Fertilization-induced changes in the vitelline envelope of echinoderm and amphibian eggs: Self-assembly of an extracellular matrix

C. Larabell, D. E. Chandler

Research output: Contribution to journalArticle

38 Citations (Scopus)

Abstract

The surface of the unfertilized sea urchin egg is covered by the vitelline layer (VL), a fibrous extracellular matrix that contains receptors for sperm. At fertilization, cortical granule exocytosis releases enzymes and structural proteins that cause the VL to elevate and become remodelled into the mechanically and chemically tough fertilization envelope. This envelope prevents further penetration of sperm and protects the embryo during early development. A thicker, more complex vitelline envelope surrounds the Xenopus laevis egg. This fibrous coat is also restructured at fertilization to produce an impenetrable barrier to sperm. The biochemical steps that occur during self-assembly of these fertilization envelopes are reviewed, and the ultrastructural changes that occur, as seen in platinum replicas of quick-frozen, deep-etched, and rotary-shadowed eggs, are illustrated.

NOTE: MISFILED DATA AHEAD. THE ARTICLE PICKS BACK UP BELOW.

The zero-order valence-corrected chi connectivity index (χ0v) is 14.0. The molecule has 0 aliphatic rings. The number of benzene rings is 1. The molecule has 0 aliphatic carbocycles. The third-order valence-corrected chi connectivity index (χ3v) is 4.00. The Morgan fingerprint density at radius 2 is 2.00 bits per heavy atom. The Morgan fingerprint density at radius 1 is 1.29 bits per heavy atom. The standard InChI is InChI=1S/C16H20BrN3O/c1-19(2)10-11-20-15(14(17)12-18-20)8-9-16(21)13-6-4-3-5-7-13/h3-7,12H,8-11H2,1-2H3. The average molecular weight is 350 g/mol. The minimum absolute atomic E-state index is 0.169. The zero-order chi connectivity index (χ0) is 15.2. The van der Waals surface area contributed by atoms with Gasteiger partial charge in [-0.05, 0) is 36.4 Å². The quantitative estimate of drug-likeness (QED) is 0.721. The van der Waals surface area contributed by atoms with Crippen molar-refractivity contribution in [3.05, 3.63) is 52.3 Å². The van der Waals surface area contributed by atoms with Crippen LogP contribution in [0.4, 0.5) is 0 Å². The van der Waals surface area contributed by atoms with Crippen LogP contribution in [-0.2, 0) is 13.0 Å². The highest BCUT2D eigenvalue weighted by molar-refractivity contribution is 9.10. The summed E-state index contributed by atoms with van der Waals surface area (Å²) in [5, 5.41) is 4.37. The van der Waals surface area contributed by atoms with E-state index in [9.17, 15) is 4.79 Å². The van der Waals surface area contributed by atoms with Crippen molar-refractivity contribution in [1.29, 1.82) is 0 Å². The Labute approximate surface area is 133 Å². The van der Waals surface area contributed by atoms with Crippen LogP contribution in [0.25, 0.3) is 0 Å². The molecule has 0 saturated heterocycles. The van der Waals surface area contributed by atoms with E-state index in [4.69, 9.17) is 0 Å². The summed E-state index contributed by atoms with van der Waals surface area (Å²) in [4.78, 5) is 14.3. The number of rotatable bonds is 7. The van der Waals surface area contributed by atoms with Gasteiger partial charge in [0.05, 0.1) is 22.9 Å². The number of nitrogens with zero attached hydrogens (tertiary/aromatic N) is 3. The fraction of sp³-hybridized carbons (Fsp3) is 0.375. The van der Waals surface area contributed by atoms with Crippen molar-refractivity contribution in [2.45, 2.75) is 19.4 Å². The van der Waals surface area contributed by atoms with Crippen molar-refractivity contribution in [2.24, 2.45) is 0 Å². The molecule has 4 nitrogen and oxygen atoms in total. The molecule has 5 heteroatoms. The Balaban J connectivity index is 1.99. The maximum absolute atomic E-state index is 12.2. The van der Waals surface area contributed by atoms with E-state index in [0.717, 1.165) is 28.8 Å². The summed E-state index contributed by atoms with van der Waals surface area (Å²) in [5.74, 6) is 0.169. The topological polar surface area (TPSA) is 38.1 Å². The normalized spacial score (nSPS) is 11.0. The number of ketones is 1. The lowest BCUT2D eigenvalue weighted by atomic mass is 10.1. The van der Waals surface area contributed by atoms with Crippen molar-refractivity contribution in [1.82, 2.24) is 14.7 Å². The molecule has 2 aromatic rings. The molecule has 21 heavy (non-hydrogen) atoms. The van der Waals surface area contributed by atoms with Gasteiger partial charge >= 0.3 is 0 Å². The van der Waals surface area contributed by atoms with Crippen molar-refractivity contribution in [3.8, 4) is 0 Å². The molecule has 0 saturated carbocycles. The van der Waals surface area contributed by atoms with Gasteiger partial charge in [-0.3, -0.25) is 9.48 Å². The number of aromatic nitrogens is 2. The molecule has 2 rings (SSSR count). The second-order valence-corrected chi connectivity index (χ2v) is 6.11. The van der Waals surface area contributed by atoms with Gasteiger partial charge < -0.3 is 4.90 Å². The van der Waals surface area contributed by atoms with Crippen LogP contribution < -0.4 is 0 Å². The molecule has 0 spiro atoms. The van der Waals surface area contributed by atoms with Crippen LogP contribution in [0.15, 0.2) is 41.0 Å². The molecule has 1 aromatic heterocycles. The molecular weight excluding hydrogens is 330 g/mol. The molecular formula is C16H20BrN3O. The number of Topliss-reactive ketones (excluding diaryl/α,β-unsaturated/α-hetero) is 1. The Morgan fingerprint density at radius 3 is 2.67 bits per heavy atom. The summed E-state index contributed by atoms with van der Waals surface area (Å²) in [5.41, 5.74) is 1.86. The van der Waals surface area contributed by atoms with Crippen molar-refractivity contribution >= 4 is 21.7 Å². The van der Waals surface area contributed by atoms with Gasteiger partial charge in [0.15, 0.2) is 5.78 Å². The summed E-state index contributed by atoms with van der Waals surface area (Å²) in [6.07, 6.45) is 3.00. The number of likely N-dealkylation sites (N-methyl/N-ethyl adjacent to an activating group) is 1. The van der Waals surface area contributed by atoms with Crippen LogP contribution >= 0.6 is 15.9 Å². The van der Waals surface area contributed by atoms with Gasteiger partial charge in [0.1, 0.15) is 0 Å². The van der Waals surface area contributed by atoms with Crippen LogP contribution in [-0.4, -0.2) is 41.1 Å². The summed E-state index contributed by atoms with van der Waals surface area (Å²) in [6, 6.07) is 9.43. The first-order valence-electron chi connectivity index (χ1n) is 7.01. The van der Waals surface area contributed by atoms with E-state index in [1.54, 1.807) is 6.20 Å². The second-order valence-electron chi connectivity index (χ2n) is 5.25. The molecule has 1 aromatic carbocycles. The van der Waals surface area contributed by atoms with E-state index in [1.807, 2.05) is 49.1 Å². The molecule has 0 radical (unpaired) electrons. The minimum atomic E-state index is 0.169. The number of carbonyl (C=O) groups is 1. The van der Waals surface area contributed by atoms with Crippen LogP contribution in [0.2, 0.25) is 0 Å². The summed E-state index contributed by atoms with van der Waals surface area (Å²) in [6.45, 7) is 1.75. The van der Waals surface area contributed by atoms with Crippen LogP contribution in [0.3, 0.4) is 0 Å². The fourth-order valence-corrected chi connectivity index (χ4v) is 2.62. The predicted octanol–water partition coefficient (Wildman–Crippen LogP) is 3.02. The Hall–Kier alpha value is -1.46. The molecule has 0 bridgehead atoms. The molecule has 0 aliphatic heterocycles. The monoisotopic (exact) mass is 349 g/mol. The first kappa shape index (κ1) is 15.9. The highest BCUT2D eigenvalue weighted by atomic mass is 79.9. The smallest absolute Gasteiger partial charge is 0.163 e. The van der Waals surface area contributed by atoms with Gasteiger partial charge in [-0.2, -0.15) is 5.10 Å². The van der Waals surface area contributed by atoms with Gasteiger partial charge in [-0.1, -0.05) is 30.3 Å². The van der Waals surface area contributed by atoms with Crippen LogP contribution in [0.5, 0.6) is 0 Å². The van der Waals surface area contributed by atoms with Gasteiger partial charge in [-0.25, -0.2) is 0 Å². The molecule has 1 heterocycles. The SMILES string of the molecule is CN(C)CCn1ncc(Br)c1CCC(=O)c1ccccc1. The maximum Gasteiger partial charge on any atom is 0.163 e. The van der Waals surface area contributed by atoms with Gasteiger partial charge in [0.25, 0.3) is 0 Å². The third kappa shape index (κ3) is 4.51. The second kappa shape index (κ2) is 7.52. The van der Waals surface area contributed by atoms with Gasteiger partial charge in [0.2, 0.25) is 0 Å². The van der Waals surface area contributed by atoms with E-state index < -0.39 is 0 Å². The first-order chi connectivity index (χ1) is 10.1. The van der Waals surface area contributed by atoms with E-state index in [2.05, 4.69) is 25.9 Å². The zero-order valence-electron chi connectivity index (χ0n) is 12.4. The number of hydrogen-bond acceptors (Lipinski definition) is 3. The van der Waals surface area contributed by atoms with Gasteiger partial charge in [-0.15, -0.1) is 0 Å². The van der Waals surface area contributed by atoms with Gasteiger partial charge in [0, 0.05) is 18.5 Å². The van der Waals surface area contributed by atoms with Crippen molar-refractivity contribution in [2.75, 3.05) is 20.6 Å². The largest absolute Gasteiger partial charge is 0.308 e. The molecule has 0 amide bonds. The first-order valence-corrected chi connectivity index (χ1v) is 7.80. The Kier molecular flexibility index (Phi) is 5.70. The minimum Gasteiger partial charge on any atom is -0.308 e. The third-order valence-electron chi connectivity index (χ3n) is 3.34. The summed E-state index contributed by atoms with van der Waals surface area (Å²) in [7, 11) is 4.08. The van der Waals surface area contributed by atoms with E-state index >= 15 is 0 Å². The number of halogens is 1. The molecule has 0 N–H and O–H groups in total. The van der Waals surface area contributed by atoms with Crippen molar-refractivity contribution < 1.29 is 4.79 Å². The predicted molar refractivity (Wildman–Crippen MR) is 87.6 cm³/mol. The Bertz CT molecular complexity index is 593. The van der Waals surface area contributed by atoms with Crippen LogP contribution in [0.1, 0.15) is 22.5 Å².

Original languageEnglish (US)
Pages (from-to)294-318
Number of pages25
JournalJournal of Electron Microscopy Technique
Volume17
Issue number3
StatePublished - 1991

Fingerprint

fertilization
eggs
Amphibians
Fertilization
Self assembly
Eggs
Extracellular Matrix
self assembly
Platinum
envelopes
Enzymes
Proteins
Ovum
Spermatozoa
matrices
Self-Fertilization
Sperm-Ovum Interactions
Sea Urchins
Exocytosis
Xenopus laevis

Keywords

  • Quick freezing
  • Sea urchin egg
  • Xenopus laevis egg

ASJC Scopus subject areas

  • Anatomy

Cite this

Fertilization-induced changes in the vitelline envelope of echinoderm and amphibian eggs : Self-assembly of an extracellular matrix. / Larabell, C.; Chandler, D. E.

In: Journal of Electron Microscopy Technique, Vol. 17, No. 3, 1991, p. 294-318.

Research output: Contribution to journalArticle

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